DonM wrote:Your nrc notation is not by any measure a standard for manual solving and never has been any more than other alternative methods such as Bill's OR Chains (from the old Eureka forum) or eleven's freehand method. (On that score, it is not surprising that you and eleven have formed a mutual admiration society on this subject.) Nor has nrc notation been demonstrated to be a realistic alternative to Eureka notation for manual solving.

To me, absurdity is your promotion of your notation as a manual method when virtually every solution you have posted on this forum has been computer output.

nrc notation hasn't become a standard on the late Eureka or Sudoku Player's forums, mainly because of their being dominated by a clan of Eureka extremists who wouldn't hear of anything else.

As for the rest, you are just repeating

ad nauseam your old confusing claims. But a notation should be directed to the reader. It should be non-ambiguous and compact (but not overly compact). Whether examples of it are generated by hand or computer is totally irrelevant.

As for the general idea of "alternating inference", I defy you to find a better than nrc notation for it.

I'll let anyone judge for himself which of the following two options is clearer.

My nrc notation, with my general chain pattern:

{x1 Y1} — {x2 Y2} — {x3 Y3} — ... ==> not Z, where the xi are candidates and the Yi are candidates in the simplest cases but may be full patterns (to be defined within the {} or in separate lines) in more complex cases

— means linked, in direct contradiction, logical nand, i.e. it corresponds to your "weak links", a place where nothing really happens;

{x X} corresponds to your "strong links"; the { } notation provides space for where interesting things happen.

Concrete examples from my previous solution:

whip[3]: c3n8{r1 r4} - r4c9{n8 n5} - b3n5{r1c9 .} ==> r1c3 ≠ 5

biv-chain[4]: r3c1{n5 n6} - r2c1{n6 n4} - r2c3{n4 n1} - r3n1{c3 c9} ==> r3c9 ≠ 5

Or examples taken from the above "solutions":

9r9c3 =UR= 3r7c8 - (3=4&6)r147c7 - (4|6=137)r2c279 - (1=9)r279c3

[(9r9c3=3r7c8)ur:45r79c38-(3=456)r147c7-(46=137)r2c279-(1=9)r279c3]-45r9c3

(9=45)r79c3 -UR- (45=3)r79c8 - (3=456)r147c7 - (46#1=17#1)r2c7 - (137=4)r2c239 - (45=9)r79c3 => r9c3 = 9

(9=45)r79c3 -UR- (45=3)r79c8 - (3=456)r147c7 - (46#1)r2c7 = (6,4)r2c1,r2c3 - (45=9)r79c3 => r9c3 = 9

(45)r27c3 = (3)r7c7[AMSLS133445567:2n2379,7n3,147n7] - (3)r7c8 = (9)r9c3[AUR45:r79c38] => r9c3 <> 4

(9=45)r79c3 -UR- (45=3)r79c8 - (3=456)r147c7 - (46#1=17#1)r2c2 = (137=4)r2c239 - (45=9)r79c3 => r9c3 = 9

DonM wrote:I bought your book (right after it was published) based on its promotion as a new manual solving method. Never have I felt more misled by a sudoku book since it became very apparent that it was more appropriate for some niche of academia and/or a new approach to computer solving.

My book (I suppose you are speaking of HLS1, 2007) was never promoted as a manual solving method but as a complete theoretically based resolution model, based on pure logic. It also introduced new kinds of chains, at the pure logic level. Once more, whether such chains are found by humans or computers is irrelevant to their definitions.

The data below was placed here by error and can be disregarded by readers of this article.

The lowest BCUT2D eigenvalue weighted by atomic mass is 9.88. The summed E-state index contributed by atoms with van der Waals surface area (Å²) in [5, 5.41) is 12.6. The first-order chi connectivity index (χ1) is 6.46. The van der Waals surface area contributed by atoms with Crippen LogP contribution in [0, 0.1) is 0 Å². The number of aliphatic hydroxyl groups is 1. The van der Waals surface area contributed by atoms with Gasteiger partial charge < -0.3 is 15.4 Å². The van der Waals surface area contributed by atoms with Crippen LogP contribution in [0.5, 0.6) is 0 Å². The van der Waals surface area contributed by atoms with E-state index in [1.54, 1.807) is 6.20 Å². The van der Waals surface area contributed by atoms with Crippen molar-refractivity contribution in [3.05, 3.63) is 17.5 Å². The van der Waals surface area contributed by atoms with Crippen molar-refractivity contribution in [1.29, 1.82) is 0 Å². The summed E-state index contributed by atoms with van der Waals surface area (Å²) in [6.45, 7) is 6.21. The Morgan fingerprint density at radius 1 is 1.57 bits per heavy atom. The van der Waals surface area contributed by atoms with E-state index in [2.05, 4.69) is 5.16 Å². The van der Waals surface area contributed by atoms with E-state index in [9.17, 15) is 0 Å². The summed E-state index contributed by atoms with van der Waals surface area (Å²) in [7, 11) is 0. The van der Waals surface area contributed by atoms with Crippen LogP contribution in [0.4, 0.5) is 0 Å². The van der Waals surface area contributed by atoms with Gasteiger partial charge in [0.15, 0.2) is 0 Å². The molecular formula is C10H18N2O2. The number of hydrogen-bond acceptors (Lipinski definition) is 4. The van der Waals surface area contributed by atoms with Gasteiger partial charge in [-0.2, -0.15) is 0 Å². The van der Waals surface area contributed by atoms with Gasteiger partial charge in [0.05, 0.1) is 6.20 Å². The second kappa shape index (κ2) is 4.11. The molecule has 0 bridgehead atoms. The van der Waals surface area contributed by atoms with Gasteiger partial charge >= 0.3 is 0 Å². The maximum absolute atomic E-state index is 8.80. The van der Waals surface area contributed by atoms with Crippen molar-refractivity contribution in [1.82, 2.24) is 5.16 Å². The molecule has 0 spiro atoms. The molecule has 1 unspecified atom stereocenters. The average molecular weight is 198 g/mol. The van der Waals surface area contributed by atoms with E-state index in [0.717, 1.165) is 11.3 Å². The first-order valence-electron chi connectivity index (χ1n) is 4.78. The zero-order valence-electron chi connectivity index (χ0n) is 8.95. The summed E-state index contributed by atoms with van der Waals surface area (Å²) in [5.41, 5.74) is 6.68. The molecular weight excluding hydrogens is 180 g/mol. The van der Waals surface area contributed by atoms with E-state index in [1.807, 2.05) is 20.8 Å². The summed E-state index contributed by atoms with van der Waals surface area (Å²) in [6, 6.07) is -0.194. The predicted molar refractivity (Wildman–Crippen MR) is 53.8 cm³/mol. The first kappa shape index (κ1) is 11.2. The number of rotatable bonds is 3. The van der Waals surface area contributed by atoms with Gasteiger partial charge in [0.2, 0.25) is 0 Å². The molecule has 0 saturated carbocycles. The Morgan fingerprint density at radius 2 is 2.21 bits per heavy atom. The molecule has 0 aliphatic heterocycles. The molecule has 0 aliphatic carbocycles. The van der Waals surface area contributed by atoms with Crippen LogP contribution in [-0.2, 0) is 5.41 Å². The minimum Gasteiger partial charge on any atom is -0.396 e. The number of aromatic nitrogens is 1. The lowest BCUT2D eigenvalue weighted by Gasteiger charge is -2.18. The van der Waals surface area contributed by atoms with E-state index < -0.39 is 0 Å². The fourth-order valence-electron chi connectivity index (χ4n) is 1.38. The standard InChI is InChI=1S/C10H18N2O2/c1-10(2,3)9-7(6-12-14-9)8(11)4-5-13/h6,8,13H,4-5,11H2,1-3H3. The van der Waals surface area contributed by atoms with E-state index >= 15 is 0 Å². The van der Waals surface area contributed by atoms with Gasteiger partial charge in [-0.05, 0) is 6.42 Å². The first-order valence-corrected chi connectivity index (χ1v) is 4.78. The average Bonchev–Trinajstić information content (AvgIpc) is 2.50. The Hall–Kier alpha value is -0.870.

Since the beginning, you have been allergic to oriented chains. That's your right and I respect it. But I can't accept that you consider that they are not for manual solvers. Many solutions proposed in this section of the forum use oriented chains (or even nets), pretending not to be aware of previous work and thus re-inventing the wheel.

You also constantly ignore the difference between AND branching (propagating the consequences of one step) and OR branching (bifurcating because there are several possible conclusions). Some of my chains have AND branching (seen in the t-candidates) but no OR-branching.

Indeed, there is some limited form of OR-branching in g-whips, but it is totally wrapped in the notion of a g-candidate.

DonM wrote:The most recent example is below where at least 3 solvers posted one-step solutions while your nrc-based computer solution was by any comparison long and obscure.

My solution was based on several very easy steps that anyone can understand without much effort. Most of them are bivalue chains (i.e. basic AICs). Only one is oriented, the only whip[3].

The pretendedly one-step solutions are totally artificial ones that no normal player would ever consider. They are so complicated that they generated three full pages of discussion and misunderstandings, part of which is due to under-specified AIC notation and part of which is due to uncertain logic.

The fact is, this whole section of the forum has become a monstrosity. Notice, I consider anyone is free to look for such artificially complicated solutions if that's what they like. But please don't try to make us believe that this is any kind of standard that a normal player should take as an example.

DonM wrote:Perhaps David Is too diplomatic to mention it, but I have no problem doing so:

He asked you specifically '1) Did you find your solution manually? We are discussing notations suitable for human players.' Your answer was ,' Whether a notation is suitable for a human player depends on its intrinsic properties; it should be usable by both human solver and software.'

That you evaded the question so flagrantly speaks volumes.

One more absurd claim. My resolution path started with "*** SudoRules 20.0.s based on CSP-Rules 2.0.s, config = W ***"

Isn't it explicit enough? Should I write it in red bold size 60 capital letters for you?